We’re going to assume your Excel needs are probably more traditional than that, but with The Ultimate Microsoft Excel Certification Training Bundle ($34, over 90 percent off), you’ll have the expertise to not only handle stats and raw data with ease, but truly customize Excel to meet your specific needs.

This collection gathers together six courses, each burrowing deep into a unique yet vital section of Excel’s data-manipulating acumen.

Microsoft Excel from Beginner to Advanced gets first-timers started with basic Excel formats and operations before Microsoft Excel: Advanced Excel Formulas & Functions starts moving users beyond number organization into deeper analytical waters.

Next, Microsoft Excel: Data Analysis with Excel Pivot Tables gets into that powerful Excel component for exploring and analyzing raw data quickly; while Microsoft Excel: Intro to Power Query, Power Pivot and DAX explains the basics of data modeling with Excel.

The ability to fully express numerical findings visually is captured in the Microsoft Excel: Data Visualization, Excel Charts and Graphs course. Meanwhile, Master Microsoft Excel Macros and Excel VBA helps users customize Excel controls to create macros and other automations to streamline your workflow while achieving better results.

This course package, typically a $945 value, is now hundreds of dollars off that price, only $34 before this deal runs out.

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Sony’s PlayStation 5 Controller Might Monitor Your Heart Rate, Sweaty Palms


Each new console generation takes controllers to new places. Over the years we’ve gotten analog sticks, rumble, and wireless connectivity. With the PS5, Sony is reportedly looking to completely overhaul the controller experience. In a newly unearthed patent, we see Sony has developed a system by which your game controller can measure your heart rate and perspiration. That turns it into a little handheld polygraph.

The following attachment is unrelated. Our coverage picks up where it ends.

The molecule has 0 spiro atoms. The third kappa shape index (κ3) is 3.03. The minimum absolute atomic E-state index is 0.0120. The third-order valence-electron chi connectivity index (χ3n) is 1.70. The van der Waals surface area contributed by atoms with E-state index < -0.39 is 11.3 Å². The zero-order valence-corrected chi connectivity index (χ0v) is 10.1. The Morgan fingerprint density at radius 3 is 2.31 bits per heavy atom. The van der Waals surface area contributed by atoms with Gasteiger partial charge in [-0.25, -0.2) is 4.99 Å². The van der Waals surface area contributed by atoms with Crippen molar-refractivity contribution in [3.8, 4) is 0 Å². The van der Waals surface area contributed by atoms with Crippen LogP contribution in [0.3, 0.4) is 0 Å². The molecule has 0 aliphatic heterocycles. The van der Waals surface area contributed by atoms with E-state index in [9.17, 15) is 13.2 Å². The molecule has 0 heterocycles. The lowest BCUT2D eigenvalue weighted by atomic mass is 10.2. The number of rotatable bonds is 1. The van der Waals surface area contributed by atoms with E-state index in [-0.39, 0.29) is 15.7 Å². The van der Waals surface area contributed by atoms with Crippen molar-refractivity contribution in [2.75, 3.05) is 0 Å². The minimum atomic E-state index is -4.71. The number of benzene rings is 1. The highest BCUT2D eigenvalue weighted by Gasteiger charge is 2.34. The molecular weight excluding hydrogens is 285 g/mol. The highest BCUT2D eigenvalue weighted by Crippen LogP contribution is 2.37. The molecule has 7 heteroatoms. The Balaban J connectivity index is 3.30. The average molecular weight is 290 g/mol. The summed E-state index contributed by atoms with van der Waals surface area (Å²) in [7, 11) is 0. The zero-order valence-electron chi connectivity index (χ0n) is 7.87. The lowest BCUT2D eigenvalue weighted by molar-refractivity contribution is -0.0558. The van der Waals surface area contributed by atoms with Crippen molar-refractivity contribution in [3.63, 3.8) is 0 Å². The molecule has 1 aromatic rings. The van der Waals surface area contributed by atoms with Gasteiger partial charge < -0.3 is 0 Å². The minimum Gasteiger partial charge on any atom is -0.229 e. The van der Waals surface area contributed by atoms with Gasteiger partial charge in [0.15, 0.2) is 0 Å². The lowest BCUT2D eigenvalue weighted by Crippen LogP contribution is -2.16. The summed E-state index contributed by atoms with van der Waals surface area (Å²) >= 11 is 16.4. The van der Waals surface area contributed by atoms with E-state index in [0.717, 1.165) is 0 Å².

According to the patent, Sony wants to use your heart rate and sweat production as “biofeedback” signals in games. The patent says this could lead to a more immersive experience. Presumably, a game could plug into the stats collected by the DualShock 5 to adjust the gameplay. As you get more anxious or excited, a game could ramp up the action. Or if you’re exceptionally calm, a game could throw something surprising at you. 

The patent uses a typical DualShock 4SEEAMAZON_ET_135 See Amazon ET commerce to illustrate the design, but we believe this is all about the DualShock 5. The controller has special “sleeves” on the grip portions to act as electrical sensors. The controller is therefore capable of measuring electrodermal activity (EDA), sometimes known as galvanic skin response. The same sensor modules could also record your heart rate. Essentially, Sony is turning its controller into a polygraph. As we should all recognize by now, lie-detectors don’t actually detect lies — they measure the subject’s emotional state. That’s not great for confirming a lie, but it might help developers tune the experience to a player’s state of mind. 

Sony also notes that virtual reality is becoming increasingly popular, and immersion is of even greater importance in such games. This same biofeedback system could make VR titles much more intense. Imagine a virtual world that knew how stressed you were. 

Along with previous leaks, it appears Sony is spending a lot of time designing its new controller for the PS5. We’ve already heard about the inclusion of more precise and powerful haptic feedback rather than simple rumble functionality. The company has also apparently been working on finger tracking for VR that could do away with the controller entirely (in some situations). 

We expect to hear more about the PlayStation 5 and its fancy new controller later this year. Although, rumor has it that Sony is struggling to keep costs down. We could be looking at a much higher price tag than the last few console generations.